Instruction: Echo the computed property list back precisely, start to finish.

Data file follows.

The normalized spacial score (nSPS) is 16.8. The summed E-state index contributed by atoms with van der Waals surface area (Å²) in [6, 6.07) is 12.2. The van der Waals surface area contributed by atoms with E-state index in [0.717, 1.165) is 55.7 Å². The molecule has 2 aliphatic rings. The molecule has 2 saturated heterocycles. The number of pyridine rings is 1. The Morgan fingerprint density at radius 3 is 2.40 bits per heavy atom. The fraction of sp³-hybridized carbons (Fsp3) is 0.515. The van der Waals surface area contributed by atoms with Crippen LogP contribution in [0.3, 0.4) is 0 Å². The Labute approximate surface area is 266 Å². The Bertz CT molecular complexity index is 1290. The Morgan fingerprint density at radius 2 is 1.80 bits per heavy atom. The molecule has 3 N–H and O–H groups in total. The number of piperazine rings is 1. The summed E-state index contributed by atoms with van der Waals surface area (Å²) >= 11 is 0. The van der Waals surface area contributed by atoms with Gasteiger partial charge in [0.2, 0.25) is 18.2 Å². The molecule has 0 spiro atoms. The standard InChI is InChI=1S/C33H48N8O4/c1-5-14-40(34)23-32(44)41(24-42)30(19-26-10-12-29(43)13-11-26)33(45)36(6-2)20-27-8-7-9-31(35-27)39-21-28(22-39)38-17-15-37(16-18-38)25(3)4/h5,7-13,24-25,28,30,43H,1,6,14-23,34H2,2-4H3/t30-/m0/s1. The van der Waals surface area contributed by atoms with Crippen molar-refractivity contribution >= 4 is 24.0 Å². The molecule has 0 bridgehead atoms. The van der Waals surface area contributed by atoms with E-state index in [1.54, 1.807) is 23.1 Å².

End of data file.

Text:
The normalized spacial score (nSPS) is 16.8. The summed E-state index contributed by atoms with van der Waals surface area (Å²) in [6, 6.07) is 12.2. The van der Waals surface area contributed by atoms with E-state index in [0.717, 1.165) is 55.7 Å². The molecule has 2 aliphatic rings. The molecule has 2 saturated heterocycles. The number of pyridine rings is 1. The Morgan fingerprint density at radius 3 is 2.40 bits per heavy atom. The fraction of sp³-hybridized carbons (Fsp3) is 0.515. The van der Waals surface area contributed by atoms with Crippen LogP contribution in [0.3, 0.4) is 0 Å². The Labute approximate surface area is 266 Å². The Bertz CT molecular complexity index is 1290. The Morgan fingerprint density at radius 2 is 1.80 bits per heavy atom. The molecule has 3 N–H and O–H groups in total. The number of piperazine rings is 1. The summed E-state index contributed by atoms with van der Waals surface area (Å²) >= 11 is 0. The van der Waals surface area contributed by atoms with Gasteiger partial charge in [0.2, 0.25) is 18.2 Å². The molecule has 0 spiro atoms. The standard InChI is InChI=1S/C33H48N8O4/c1-5-14-40(34)23-32(44)41(24-42)30(19-26-10-12-29(43)13-11-26)33(45)36(6-2)20-27-8-7-9-31(35-27)39-21-28(22-39)38-17-15-37(16-18-38)25(3)4/h5,7-13,24-25,28,30,43H,1,6,14-23,34H2,2-4H3/t30-/m0/s1. The van der Waals surface area contributed by atoms with Crippen molar-refractivity contribution >= 4 is 24.0 Å². The molecule has 0 bridgehead atoms. The van der Waals surface area contributed by atoms with E-state index in [1.54, 1.807) is 23.1 Å².